BOY CULTURE REVIEW: *** out of ****
It's not every day that I'm invited to the U.S. stage debut of a Pedro Almodovar superstar, so how could I refuse when offered the chance to see Traveling Lady, a multi-media presentation by Colombian visual artist/director Jessica Mitrani and Spanish film icon Rossy de Palma? Answer: I couldn't, and I didn't.
After initially bobbling the invite for me plus-one (sorry, Nathaniel!), I showed up fresh from a full day at New York Comic Con and a quick visit with Don Bachardy to find a long line outside FIAF Florence Gould Hall (55. E. 59th). A passer-by seemed nonplused when I told her we were waiting for a show. “A theatrical performance???” she sputtered. It was as if she knew what was in store for us; we didn't, however, so I went in thinking we were seeing a play while my companion Jason though it would be a movie. We were both kinda right.
A part of FIAF's Crossing the Line 2014 series, Traveling Lady turned out to be a singular experience. I wish I had seen it both nights it played to get a firmer grasp on it, but I did divine its staunchly feminist roots, using as a jumping-off point the 19th-Century travels of journalist Nellie Bly. The show made use of a booming female voice-over, outstandingly dazzling projections, a somewhat goofy, talking, 8-foot dress with no body in it (voiced with an insinuating authority by Joan Juliet Buck), original music and all-too-brief appearances by de Palma in the flesh, lip-synching to her pre-recorded recitations.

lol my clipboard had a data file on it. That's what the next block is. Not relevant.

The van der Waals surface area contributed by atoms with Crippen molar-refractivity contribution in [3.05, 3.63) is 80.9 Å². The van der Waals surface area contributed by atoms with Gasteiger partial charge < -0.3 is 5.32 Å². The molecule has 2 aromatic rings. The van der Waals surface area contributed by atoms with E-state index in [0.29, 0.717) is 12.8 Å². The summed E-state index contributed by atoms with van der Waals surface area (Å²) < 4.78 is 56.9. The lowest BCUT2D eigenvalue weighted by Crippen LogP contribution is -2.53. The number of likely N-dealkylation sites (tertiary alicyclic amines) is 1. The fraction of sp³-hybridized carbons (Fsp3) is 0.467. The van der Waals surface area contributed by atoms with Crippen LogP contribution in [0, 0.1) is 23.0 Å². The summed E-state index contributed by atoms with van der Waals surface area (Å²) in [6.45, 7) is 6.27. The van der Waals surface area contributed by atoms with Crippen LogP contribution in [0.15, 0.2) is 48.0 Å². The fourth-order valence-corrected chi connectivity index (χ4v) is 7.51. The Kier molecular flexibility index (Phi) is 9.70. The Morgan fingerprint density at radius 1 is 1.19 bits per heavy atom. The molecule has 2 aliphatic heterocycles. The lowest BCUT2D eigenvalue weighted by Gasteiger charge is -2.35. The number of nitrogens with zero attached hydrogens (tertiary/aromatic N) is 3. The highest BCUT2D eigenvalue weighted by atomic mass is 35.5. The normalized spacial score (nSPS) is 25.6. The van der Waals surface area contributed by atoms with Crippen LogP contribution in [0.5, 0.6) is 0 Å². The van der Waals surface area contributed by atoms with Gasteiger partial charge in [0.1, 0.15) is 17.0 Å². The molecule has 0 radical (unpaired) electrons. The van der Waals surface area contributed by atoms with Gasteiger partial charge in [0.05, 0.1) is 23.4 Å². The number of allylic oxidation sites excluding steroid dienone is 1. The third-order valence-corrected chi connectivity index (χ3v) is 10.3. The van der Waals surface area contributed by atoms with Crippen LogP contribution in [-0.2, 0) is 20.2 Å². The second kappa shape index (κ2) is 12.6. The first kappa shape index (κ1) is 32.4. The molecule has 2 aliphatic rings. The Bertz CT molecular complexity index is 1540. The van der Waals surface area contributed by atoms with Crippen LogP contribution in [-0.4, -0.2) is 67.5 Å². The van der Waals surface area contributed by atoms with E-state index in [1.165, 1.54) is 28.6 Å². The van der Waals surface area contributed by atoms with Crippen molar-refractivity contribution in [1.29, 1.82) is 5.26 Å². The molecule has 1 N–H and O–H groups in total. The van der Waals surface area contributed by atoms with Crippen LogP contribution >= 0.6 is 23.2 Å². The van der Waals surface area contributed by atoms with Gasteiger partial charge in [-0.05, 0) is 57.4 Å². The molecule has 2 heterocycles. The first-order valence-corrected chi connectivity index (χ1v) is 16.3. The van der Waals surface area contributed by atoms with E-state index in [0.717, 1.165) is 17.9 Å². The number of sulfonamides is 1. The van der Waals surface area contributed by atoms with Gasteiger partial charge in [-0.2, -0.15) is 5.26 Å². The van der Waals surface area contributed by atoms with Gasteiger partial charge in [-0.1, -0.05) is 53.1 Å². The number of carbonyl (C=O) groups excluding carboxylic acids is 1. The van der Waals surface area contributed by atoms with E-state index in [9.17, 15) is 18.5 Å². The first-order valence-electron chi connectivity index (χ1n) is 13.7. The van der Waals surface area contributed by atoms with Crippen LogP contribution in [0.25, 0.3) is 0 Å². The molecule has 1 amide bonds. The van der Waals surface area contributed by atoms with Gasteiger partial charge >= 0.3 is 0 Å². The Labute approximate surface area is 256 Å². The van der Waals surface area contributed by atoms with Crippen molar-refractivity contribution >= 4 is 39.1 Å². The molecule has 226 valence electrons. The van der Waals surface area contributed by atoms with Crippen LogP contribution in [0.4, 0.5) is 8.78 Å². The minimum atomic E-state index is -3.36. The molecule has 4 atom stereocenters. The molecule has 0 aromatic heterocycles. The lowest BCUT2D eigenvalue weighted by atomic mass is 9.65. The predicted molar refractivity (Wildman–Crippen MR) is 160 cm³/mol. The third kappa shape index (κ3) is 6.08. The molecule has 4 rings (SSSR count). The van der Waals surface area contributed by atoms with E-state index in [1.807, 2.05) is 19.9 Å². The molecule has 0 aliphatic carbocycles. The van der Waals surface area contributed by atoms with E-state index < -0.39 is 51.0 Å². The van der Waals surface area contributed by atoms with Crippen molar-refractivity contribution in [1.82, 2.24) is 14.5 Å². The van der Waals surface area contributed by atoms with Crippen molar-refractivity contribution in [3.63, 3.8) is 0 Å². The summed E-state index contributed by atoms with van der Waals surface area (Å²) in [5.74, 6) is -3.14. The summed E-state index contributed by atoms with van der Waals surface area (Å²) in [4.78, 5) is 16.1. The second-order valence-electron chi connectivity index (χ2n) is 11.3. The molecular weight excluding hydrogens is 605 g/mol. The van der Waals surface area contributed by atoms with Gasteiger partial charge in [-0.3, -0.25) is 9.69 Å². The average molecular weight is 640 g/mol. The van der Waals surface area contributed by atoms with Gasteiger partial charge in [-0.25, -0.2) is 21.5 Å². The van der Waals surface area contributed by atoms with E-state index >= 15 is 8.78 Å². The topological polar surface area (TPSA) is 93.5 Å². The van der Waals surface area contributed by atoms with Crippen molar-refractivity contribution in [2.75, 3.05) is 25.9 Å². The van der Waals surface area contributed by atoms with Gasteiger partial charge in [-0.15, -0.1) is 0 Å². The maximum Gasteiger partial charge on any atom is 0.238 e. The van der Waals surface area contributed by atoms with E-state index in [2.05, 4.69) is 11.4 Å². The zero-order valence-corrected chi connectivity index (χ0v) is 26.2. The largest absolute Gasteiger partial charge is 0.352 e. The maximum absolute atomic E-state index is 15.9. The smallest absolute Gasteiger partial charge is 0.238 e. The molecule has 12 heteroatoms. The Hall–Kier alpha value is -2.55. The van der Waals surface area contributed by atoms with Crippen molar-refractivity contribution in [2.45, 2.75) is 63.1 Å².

De Palma plays more than Bly; it quickly becomes obvious she is embodying various female archetypes. In so doing, she only had to appear briefly, allowing her unique visage to do all the talking. She merely had to stand there in order to give the show a twisted depth. Her presence is so arresting it was shocking later to meet her and see that she herself isn't 8 feet tall.
The show lagged when it became too esoteric for its own good, but I felt was saved from being a parody of NYC performance art excess thanks to its tongue-in-cheek humor. While it's true enough that some of its odder visuals would have baffled the real Bly (who once feigned insanity in order to explore the depravity of early insane asylums), I felt the show's broad send-up of branding and marketing were spot-on and LOL hilarious. I was also very taken with the show's tangential embrace of passages from the writings of Gertrude Stein (Ida: A Novel), which gave perfect voice to some of Mitrani's visuals.
All in all, Mitrani and de Palma's collaboration seemed a match made in heaven.
Afterward, we were invited to a champagne toast, at which de Palma was mobbed and a child was given a birthday cake. When I met her and congratulated her on the show, de Palma rasped in her wonderful way, “Wasn't it great???” and enthusiastically posed for photos.